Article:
Combustible Celluloid
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With: Bob Odenkirk, Connie Nielsen, Alexey Serebryakov, Christopher Lloyd, RZA, Michael Ironside, Colin Salmon, Billy MacLellan, Gage Munroe
Written by: Derek Kolstad
Directed by: Ilya Naishuller
MPAA Rating: R for strong violence and bloody images, language throughout and brief drug use
Running Time: 92
Date: 03/26/2021

Nobody (2021)

3 Stars (out of 4)

Fight Shift

By Jeffrey M. Anderson

Opening Friday, March 26, 2021 in theaters, Ilya Naishuller's second feature Nobody is a much-needed shot of adrenaline in a slate of pandemic-year movies, a gripping, gleefully brutal, and yet emotionally affecting thriller.

Moscow-born, London-raised Naishuller first broke on the scene with an incredible 2013 music video for his band Biting Elbows.

A viral firecracker that currently stands at over 45 million YouTube views, it was an insane, first-person, seemingly-all-one-unbroken-shot action film that blasted through 5 minutes with astonishing creativity.

His 2016 feature debut, Hardcore Henry, was a 96-minute attempt at a first-person shoot-em-up, featuring a hero whose face we never saw, a crazy exercise in style that actually worked.

Working from a screenplay by Derek Kolstad (the John Wick films), Naishuller takes Nobody into a more human direction, beginning with a brief exploration of masculinity and cowardice.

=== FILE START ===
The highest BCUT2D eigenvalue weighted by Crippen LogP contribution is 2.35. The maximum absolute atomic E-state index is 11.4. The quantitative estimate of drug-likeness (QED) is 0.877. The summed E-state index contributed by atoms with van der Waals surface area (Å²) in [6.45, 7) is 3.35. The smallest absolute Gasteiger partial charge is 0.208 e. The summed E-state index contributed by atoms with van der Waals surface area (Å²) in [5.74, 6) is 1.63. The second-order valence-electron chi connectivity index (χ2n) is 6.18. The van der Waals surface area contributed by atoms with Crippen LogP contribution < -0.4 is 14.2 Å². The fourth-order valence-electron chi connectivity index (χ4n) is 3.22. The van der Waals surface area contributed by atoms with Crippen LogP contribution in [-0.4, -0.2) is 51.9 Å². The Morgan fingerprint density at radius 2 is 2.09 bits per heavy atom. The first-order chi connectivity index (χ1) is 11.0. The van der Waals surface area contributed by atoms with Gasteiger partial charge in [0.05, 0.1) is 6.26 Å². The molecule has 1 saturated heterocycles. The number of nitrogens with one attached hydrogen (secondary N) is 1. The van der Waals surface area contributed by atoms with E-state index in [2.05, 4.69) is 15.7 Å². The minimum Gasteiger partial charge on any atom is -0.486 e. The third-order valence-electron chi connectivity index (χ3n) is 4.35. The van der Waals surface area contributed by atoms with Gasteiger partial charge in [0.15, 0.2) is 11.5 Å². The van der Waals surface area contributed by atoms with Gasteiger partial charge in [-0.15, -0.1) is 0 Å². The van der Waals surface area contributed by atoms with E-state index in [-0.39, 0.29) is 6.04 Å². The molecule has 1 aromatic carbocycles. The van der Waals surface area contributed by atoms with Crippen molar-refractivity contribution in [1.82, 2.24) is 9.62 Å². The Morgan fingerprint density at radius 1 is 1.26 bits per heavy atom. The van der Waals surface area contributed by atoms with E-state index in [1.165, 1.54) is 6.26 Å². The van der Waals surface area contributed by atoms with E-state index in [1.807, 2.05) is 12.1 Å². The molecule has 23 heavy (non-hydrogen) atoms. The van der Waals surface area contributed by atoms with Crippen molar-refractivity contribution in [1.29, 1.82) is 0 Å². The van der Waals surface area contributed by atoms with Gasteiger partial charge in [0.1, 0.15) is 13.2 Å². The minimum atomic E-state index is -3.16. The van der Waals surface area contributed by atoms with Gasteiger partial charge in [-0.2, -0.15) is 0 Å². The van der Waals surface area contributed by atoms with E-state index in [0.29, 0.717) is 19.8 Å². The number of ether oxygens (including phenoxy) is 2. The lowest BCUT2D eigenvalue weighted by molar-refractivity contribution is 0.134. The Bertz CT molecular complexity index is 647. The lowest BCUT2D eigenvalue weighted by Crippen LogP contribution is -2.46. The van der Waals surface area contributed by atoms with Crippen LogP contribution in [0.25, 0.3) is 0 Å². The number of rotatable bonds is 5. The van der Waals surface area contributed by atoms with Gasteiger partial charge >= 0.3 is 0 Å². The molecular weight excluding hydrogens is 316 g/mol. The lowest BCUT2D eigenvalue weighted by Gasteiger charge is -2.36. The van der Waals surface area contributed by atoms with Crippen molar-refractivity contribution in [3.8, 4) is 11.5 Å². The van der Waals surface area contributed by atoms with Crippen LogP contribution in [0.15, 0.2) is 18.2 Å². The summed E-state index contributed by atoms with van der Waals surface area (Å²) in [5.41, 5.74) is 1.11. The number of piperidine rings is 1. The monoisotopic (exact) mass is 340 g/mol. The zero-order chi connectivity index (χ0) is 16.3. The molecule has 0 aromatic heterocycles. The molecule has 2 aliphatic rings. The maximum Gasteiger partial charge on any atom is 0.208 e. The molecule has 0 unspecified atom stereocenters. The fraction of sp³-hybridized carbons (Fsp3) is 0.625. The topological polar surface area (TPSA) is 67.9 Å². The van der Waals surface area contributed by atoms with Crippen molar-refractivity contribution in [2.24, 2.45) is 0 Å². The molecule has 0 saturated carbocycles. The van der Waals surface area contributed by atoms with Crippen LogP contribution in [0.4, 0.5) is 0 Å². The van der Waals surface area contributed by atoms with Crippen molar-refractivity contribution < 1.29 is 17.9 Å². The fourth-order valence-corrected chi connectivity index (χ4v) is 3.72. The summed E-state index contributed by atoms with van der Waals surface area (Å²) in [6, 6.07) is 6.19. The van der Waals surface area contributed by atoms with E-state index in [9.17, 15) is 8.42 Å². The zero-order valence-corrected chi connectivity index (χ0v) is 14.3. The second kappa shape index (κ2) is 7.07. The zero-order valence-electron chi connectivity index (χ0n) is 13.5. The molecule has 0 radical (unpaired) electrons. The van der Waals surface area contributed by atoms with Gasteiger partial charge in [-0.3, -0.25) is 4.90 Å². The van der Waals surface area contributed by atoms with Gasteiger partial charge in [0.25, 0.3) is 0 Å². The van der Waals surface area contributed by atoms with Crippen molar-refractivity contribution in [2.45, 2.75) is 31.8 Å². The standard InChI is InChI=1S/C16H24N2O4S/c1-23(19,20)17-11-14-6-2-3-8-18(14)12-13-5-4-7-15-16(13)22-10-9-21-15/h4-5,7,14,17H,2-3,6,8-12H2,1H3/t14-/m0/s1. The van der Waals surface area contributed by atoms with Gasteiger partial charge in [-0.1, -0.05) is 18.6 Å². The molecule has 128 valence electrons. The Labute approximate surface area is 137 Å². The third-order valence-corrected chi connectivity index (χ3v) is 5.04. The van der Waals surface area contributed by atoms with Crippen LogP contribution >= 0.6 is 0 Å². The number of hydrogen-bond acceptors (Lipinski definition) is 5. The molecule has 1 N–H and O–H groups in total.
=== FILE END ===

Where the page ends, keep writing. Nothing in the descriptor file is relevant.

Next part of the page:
Hutch Mansell (Bob Odenkirk) is about as normal a guy as one can get. He's got a teen son, Blake (Gage Munroe), a younger daughter, Abby (Paisley Cadorath), and a lovely wife (Connie Nielsen), who sleeps sealed off from him by a wall of pillows.

A rapid-fire montage illustrates Hutch's day-to-day life, Monday through Friday, jogging, drinking coffee, doing pull-ups, taking the bus to work (some kind of construction company), crunching numbers on a spreadsheet, and routinely forgetting to take out the trash.

Then, two masked burglars, a man and a woman, break in. One has a gun. Hutch faces them calmly, gives them some cash, and his watch. Then Blake appears and locks the man in a wrestling hold. Hutch has a chance to take out the woman with a golf club, but he hesitates.

The implications of this are clear. When the police arrive, they look at him funny. ("If it had been my family..." one starts, and then stops.) His son scowls at him, disappointment in his eyes. Hutch is a coward.

It gets worse the next day at work, when all his tough, manly co-workers — including his ex-soldier brother-in-law — have already heard the story. They, too, seem to look at him funny.

This kind of thing cuts deep in masculine psychology. Sam Peckinpah took it to its extreme with his 1971 movie Straw Dogs, wherein Dustin Hoffman's meek mathematician can't stop roughnecks from raping his wife, yet ultimately learns to take a stand.

But Nobody isn't that kind of movie. It takes a sharp turn when Hutch switches on a longwave radio and listens to a mournful trumpet. The music stops and a voice comes on, the unmistakable voice of Wu-Tang Clan's RZA. He plays Harry Mansell, Hutch's brother (the movie doesn't bother to explain just how they're brothers, and doesn't need to).